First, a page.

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A Story From Tondo

In 2015 I first visited the community as a Board of Director of the foundation that supported a local foundation, a school and education programmes here. Around 630,000 people Iive together in this 8.65 sq.m district. It is the most densely populated in Manila as well as the highest crime rate. All the collected garbage throughout the city is dumped in this area. People here work as scavengers they sell “valuable” materials to the recycle shops, they even collect leftover food from all the fast food restaurants to recook them to consume and to sell. Families and children are living in a deplorable living condition. Life expectancy of people in Tondo is only 40-45 years old. And unfortunately, the access to quality education is also limited.

This time, I came back to Tondo, not as a donor but as a Board of Trustees of the same Filipino foundation that we used to support. I am here to transform the way we provide education to this community through our school and education programmes. We are adopting the Problem Based Learning approach and Makerspace that I have implemented in Thailand. We believe that these children need more than just basic literacy skills but problem-solving, social emotion and many other necessary skills for them to survive and thrive in challenging living conditions they are in.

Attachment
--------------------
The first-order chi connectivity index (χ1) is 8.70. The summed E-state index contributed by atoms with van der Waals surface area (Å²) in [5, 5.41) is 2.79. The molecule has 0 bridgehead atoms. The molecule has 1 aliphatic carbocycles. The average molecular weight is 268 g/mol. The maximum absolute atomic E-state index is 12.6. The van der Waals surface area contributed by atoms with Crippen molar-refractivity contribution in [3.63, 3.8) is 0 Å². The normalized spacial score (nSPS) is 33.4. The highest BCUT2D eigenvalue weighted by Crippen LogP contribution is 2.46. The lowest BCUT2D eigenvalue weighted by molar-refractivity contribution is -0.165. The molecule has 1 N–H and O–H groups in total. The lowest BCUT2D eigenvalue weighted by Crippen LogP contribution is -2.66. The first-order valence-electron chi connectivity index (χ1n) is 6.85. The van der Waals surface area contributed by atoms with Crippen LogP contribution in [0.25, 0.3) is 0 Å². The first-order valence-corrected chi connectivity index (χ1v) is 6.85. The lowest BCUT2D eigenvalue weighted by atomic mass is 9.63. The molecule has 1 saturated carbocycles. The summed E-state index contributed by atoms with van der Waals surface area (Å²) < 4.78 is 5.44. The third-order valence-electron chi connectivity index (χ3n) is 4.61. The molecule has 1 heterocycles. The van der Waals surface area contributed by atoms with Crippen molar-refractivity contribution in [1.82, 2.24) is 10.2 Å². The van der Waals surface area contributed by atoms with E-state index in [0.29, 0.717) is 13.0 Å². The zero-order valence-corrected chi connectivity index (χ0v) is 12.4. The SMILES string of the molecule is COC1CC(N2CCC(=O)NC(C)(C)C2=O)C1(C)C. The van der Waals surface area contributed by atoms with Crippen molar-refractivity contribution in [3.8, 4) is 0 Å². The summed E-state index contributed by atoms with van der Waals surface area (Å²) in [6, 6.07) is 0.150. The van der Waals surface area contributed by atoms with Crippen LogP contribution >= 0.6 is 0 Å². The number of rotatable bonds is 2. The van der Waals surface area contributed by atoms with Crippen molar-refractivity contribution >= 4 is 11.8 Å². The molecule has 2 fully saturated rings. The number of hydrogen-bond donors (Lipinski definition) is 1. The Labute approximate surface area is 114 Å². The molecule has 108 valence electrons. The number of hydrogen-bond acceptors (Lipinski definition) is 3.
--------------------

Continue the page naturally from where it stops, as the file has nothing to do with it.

When we visited families in the temporary housing area, I saw a four-year-old girl, squatting on the dirty ground. She was wearing only shorts, on her right hand was a broken plastic spoon. She was playing all by herself, scooping soil with the spoon and attentively examined all the stuff that she found on the ground. She was quietly doing that over and over with her tiny hands. Just in a few minutes that I was observing her, I was reassured that regardless of your financial/ economic status, race or nationality, all children are the same. They are curious, hungry to learn and want to understand things around them. What we can do as adults are to give the opportunity for them to learn, to realise their full potential and live together in harmony.

This new task is not easy. We will have to work in a highly complex community. We need to learn the local context and navigate the foreign landscape. I will try my best to do this, I am grateful for my team in Thailand for doing such a great job so, I have more time to implement programmes in Manila too.


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